A vital contribution to Morris’s success were his financial policies of which he said: ‘They are so simple that you may be inclined to smile at them yet I owe very much – more tha I can tell – to sticking to them. In the first place, I have insisted on financing the company from the inside. I have never gone to the public for ordinary capital and in consequence all the directors are “still under one hat”. Morris’s policies were in marked contrast to other motor manufacturers, many of whom got into severe financial difficulties in 1921, when the post war boom collasped, because they had saddled themselves with vast debt repayments. Morris’s dependance on outside finance, to meet his post—war programme, was only £29,000 in 7% preference shares and £20,000 in personal loans. These modest requirements enabled him to hold on to all of the ordinary shares and thereby retain absolute control over his business. The wisdom of this policy became evident when the number of vehicles being sold by Morris Motors Ltd. declined sharply during the winter of 1920, as a result of the post—war recession. Morris’s sound financial position enabled him to respond by reducing the prices of his cars – some by nearly 20% — during February 1921. This action not only stimulated vehicle sales but also raised pre—tax profits from £144,902 in 1921 to £241,540 in 1922 and the crisis was resolved.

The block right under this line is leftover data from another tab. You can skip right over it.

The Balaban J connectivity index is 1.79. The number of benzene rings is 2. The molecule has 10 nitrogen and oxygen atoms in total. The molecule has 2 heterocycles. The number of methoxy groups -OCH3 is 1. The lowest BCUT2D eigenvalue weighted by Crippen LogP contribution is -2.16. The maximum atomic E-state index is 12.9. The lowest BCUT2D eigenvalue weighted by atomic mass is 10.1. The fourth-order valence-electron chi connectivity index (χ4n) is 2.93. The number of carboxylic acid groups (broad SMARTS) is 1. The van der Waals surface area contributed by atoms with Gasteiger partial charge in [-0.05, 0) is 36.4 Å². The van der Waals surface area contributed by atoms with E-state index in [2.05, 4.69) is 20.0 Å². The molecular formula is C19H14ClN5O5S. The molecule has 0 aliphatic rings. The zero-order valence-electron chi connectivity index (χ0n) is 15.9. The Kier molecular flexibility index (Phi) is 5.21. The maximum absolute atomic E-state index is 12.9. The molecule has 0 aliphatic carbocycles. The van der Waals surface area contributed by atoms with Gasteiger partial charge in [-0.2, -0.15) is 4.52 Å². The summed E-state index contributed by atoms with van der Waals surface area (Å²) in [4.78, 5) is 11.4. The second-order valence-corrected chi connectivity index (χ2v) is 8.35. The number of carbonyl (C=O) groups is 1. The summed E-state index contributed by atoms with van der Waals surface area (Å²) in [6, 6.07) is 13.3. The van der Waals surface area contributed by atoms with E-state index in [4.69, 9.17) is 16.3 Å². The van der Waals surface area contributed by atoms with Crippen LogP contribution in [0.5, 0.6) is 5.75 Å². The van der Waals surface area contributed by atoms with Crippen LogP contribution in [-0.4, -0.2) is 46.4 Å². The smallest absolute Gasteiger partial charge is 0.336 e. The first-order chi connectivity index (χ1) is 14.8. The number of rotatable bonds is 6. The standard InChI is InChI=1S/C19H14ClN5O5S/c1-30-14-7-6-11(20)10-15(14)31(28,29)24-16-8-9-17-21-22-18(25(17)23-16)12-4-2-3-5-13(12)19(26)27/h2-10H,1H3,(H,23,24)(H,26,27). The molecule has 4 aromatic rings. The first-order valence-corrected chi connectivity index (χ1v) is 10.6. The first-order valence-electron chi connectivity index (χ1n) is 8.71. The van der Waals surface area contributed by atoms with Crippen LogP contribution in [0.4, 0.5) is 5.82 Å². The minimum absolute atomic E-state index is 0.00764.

The rapid expansion of Morris Motors Ltd., during the mid 1920s, was due to the popularity of their products – the 11.9hp Morris Cowley and the 13.9hp Morris Oxford – owing to their reliability, successive price reductions and, at the same time, improvements in their specification. About 2000 vehicles were made during the whole of 1920, whereas 48,686 (or nearly 1000 per week) were built during the 1925 season. In that year Morris Motors Ltd, became the market leader with over 40% of the UK’s total industry volume. However, for the first time since 1920, annual production of Morris vehicles fell in 1928 along with a reduction in their market share. Morris Motors Ltd. had been caught ‘off balance’ by the effects of taxation, which promoted the sale of smaller cars, and although they responded by introducing the 8hp Morris Minor, the decline continued. The depression that followed the Wall Street financial crash of 1929 exacerbated the situation. At this time, Morris was middle aged and had lost some of the drive of a decade earlier but he realised that drastic action was needed to save Morris Motors Ltd. so he asked Leonard Lord, a brilliant production engineer, to overhaul the company’s product range and implement a re—organisation. A massive extension and modernisation plan was put into effect and vehicle sales jumped from £11,379,000 in 1933 to £21,124,000 in 1936. By 1937, Morris Motors Ltd. had become the largest and most modern motor manufacturer in Europe and, in 1939, it became the first British company to make 1,000,000 vehicles. Morris’s outstanding success in business enabled him to amass immense wealth, much of which he divested into trusts, charities and schemes to benefit his employees. The ‘Guinness Book of Records’ recognised this generosity by listing William Morris – Lord Nuffield – as Britain’s greatest benefactor.